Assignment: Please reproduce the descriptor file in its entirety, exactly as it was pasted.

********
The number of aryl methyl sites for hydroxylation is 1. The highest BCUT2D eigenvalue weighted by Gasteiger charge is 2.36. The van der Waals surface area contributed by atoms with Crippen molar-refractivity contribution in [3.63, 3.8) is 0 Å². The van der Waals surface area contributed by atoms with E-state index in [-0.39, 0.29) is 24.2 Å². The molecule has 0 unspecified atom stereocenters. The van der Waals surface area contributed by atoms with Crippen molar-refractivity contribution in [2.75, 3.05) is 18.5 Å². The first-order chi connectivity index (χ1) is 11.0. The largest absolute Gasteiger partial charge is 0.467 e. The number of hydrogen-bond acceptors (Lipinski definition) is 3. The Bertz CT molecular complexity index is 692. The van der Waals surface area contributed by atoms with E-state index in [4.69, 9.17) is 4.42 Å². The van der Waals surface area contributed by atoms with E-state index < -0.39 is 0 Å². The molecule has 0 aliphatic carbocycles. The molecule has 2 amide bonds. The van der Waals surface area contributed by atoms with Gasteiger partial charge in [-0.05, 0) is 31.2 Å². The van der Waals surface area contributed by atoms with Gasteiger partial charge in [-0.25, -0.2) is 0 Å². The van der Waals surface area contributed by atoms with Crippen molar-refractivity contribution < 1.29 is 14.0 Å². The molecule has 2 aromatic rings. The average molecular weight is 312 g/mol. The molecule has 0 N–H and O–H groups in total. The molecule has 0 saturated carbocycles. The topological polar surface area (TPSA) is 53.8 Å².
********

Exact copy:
The number of aryl methyl sites for hydroxylation is 1. The highest BCUT2D eigenvalue weighted by Gasteiger charge is 2.36. The van der Waals surface area contributed by atoms with Crippen molar-refractivity contribution in [3.63, 3.8) is 0 Å². The van der Waals surface area contributed by atoms with E-state index in [-0.39, 0.29) is 24.2 Å². The molecule has 0 unspecified atom stereocenters. The van der Waals surface area contributed by atoms with Crippen molar-refractivity contribution in [2.75, 3.05) is 18.5 Å². The first-order chi connectivity index (χ1) is 11.0. The largest absolute Gasteiger partial charge is 0.467 e. The number of hydrogen-bond acceptors (Lipinski definition) is 3. The Bertz CT molecular complexity index is 692. The van der Waals surface area contributed by atoms with E-state index in [4.69, 9.17) is 4.42 Å². The van der Waals surface area contributed by atoms with E-state index < -0.39 is 0 Å². The molecule has 0 aliphatic carbocycles. The molecule has 2 amide bonds. The van der Waals surface area contributed by atoms with Gasteiger partial charge in [-0.05, 0) is 31.2 Å². The van der Waals surface area contributed by atoms with Gasteiger partial charge in [-0.25, -0.2) is 0 Å². The van der Waals surface area contributed by atoms with Crippen molar-refractivity contribution < 1.29 is 14.0 Å². The molecule has 2 aromatic rings. The average molecular weight is 312 g/mol. The molecule has 0 N–H and O–H groups in total. The molecule has 0 saturated carbocycles. The topological polar surface area (TPSA) is 53.8 Å².